Sovereignty And Goodness Of God Essay, Research Paper The Sovereignty and Goodness of God The Sovereignty and Goodness of God is a primary source document written in the 17th century, by a well-respected, Puritan woman from Virginia. This book, written in cahoots with Cotton and Increase Mather, puritan ministers, tells the story of her capture by Indians during King Phillip’s War (1675-1676).
Sovereignty And Goodness Of God Essay, Research Paper
The Sovereignty and Goodness of God
The Sovereignty and Goodness of God is a primary source document written in the 17th century, by a well-respected, Puritan woman from Virginia. This book, written in cahoots with Cotton and Increase Mather, puritan ministers, tells the story of her capture by Indians during King Phillip’s War (1675-1676). For three months, Mary Rowlandson, daughter of a rich landowner, mother of three children, wife of a minister, and a pillar of her community lived among “savage” Indians. This document is important for several reasons. First, it gives us insight into the attitudes, extremes, personalities and “norms” of the Puritan people we learn about in terms of their beliefs, and John Calvin’s “house on a hill”. Beyond that, despite the inevitable exaggerations, this book gives us insight into Indian communities, and how they were run and operated during this time.
Mary Rowlandson was a pretentious, bold and pious character. Her narrative did not make me feel sorry for her at all, which is strange since she really did go through a lot. During the war, the Narragansett Indians attacked Lancaster Massachusetts, and burned and pillaged the whole village. During the siege Mary and her six year old child were shot, she watched her sister and most of her village either burn or get shot. She was kept as a captive, along with her three children and taken with the Narragansett’s on their long retreat. The exposition of the story is set immediately. The reader is perfectly aware of Missus Rowlandson’s status and religious beliefs. She constantly refers to the Narragansetts in an incredibly condescending way, to the point that you know that she does not even consider them human. She paints them as purely evil people, and does not even respect the “Praying Indians.”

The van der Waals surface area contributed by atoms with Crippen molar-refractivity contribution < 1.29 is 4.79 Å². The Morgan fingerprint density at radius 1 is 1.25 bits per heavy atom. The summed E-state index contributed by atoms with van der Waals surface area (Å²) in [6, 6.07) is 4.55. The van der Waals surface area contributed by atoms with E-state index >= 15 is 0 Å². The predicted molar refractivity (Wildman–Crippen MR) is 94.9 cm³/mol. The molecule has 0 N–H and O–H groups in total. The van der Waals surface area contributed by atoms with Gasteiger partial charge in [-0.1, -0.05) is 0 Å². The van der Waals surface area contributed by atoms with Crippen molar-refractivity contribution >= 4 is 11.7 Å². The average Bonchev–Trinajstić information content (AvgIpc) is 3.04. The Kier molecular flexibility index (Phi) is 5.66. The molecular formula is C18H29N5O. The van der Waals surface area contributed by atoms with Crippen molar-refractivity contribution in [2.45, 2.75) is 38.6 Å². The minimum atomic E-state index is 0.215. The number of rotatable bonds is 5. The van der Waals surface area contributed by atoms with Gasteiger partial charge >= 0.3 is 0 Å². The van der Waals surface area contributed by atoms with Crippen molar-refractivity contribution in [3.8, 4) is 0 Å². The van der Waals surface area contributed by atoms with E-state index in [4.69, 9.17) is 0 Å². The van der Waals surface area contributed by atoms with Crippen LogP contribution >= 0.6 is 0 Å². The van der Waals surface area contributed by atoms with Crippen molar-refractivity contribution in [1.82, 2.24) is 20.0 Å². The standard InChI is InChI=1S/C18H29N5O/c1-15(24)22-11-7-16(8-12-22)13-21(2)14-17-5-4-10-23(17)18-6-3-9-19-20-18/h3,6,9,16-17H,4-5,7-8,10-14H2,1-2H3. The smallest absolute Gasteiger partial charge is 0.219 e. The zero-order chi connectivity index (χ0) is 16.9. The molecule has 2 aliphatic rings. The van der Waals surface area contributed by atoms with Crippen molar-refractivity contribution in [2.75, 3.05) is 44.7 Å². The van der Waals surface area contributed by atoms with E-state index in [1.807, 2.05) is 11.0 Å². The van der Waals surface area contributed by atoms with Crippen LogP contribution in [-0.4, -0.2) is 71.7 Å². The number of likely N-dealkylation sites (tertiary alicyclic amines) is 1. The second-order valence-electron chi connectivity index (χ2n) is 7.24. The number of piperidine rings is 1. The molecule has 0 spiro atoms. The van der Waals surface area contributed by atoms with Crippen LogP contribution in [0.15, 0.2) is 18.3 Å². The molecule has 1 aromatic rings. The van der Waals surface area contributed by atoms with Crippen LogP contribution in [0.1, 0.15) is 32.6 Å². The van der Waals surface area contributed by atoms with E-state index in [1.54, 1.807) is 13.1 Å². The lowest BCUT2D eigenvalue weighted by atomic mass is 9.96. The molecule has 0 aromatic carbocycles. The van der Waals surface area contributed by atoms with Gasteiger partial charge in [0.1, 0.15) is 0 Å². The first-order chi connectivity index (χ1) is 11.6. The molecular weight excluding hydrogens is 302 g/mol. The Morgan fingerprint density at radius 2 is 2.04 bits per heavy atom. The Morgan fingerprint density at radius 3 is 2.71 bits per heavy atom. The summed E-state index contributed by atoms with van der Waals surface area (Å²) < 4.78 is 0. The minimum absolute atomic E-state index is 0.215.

From the beginning of the story, when she says that they did not give her any food, (when you find out later that not only did they give her food, but she was so hungry that she hoarded it for at least a month) I couldn’t even feel bad for her because of her obnoxiously condescending attitude. I also find it hard to believe that her attitude does not change. She maintains that ALL Indians are barbarians throughout the whole narrative. She complains of being a servant to these people, when it seems to me that she had a lot more freedom than any slave I’ve heard of does did. Her master not only allows her to leave on her own and visit her son, he gives her directions. When ever his second wife- Weetamoo kicks her out of the wigwam, she is free to do whatever she wants, not to mention the other Indians always take her in, give her better accommodations than Weetamoo, and feed her. It seems to me that she was more of a citizen of their community, in their minds, than a captive. Weetamoo is the only Indian that is mean to Mary.
Wetamoo’s behavior towards Mary also sparks an interesting question in my mind. Could the godly and perfect Mary have been sleeping with her Master? “My master being gone, who seemed to me the best friend that I had of an Indian, both in cold and hunger…” (86) He seemed to care about Mary greatly. He allowed her to go see her son, fed her upon her return to him from her stay with Weetamoo, and seemed to care about her greatly. It also seems to me, that Mary sleeping over in different and unknown wigwams when Weetamoo’s child was dying, is inappropriate behavior for the godly.